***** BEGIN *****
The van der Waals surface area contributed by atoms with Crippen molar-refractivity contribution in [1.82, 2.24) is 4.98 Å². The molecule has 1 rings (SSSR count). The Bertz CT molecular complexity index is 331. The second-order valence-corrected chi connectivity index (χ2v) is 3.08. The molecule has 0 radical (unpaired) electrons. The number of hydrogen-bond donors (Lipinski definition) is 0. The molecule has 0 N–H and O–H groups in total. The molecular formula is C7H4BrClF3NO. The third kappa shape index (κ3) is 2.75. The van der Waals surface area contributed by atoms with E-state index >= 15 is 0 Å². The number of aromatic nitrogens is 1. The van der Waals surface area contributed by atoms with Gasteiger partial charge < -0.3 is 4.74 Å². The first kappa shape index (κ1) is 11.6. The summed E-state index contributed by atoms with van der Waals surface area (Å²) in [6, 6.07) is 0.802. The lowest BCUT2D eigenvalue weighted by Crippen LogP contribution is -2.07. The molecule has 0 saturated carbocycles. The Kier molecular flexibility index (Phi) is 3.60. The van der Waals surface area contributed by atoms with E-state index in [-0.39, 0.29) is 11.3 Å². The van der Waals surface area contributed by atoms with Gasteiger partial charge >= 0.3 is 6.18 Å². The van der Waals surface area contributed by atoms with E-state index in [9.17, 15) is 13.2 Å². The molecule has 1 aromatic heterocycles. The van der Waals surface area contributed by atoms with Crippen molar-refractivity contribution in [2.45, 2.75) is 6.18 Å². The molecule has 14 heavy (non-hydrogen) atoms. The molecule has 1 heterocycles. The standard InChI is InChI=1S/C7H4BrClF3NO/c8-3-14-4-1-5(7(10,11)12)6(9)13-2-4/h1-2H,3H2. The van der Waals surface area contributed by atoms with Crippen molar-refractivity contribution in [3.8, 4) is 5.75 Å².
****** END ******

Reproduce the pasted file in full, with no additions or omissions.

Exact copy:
The van der Waals surface area contributed by atoms with Crippen molar-refractivity contribution in [1.82, 2.24) is 4.98 Å². The molecule has 1 rings (SSSR count). The Bertz CT molecular complexity index is 331. The second-order valence-corrected chi connectivity index (χ2v) is 3.08. The molecule has 0 radical (unpaired) electrons. The number of hydrogen-bond donors (Lipinski definition) is 0. The molecule has 0 N–H and O–H groups in total. The molecular formula is C7H4BrClF3NO. The third kappa shape index (κ3) is 2.75. The van der Waals surface area contributed by atoms with E-state index >= 15 is 0 Å². The number of aromatic nitrogens is 1. The van der Waals surface area contributed by atoms with Gasteiger partial charge < -0.3 is 4.74 Å². The first kappa shape index (κ1) is 11.6. The summed E-state index contributed by atoms with van der Waals surface area (Å²) in [6, 6.07) is 0.802. The lowest BCUT2D eigenvalue weighted by Crippen LogP contribution is -2.07. The molecule has 0 saturated carbocycles. The Kier molecular flexibility index (Phi) is 3.60. The van der Waals surface area contributed by atoms with E-state index in [-0.39, 0.29) is 11.3 Å². The van der Waals surface area contributed by atoms with Gasteiger partial charge >= 0.3 is 6.18 Å². The van der Waals surface area contributed by atoms with E-state index in [9.17, 15) is 13.2 Å². The molecule has 1 aromatic heterocycles. The van der Waals surface area contributed by atoms with Crippen molar-refractivity contribution in [2.45, 2.75) is 6.18 Å². The molecule has 14 heavy (non-hydrogen) atoms. The molecule has 1 heterocycles. The standard InChI is InChI=1S/C7H4BrClF3NO/c8-3-14-4-1-5(7(10,11)12)6(9)13-2-4/h1-2H,3H2. The van der Waals surface area contributed by atoms with Crippen molar-refractivity contribution in [3.8, 4) is 5.75 Å².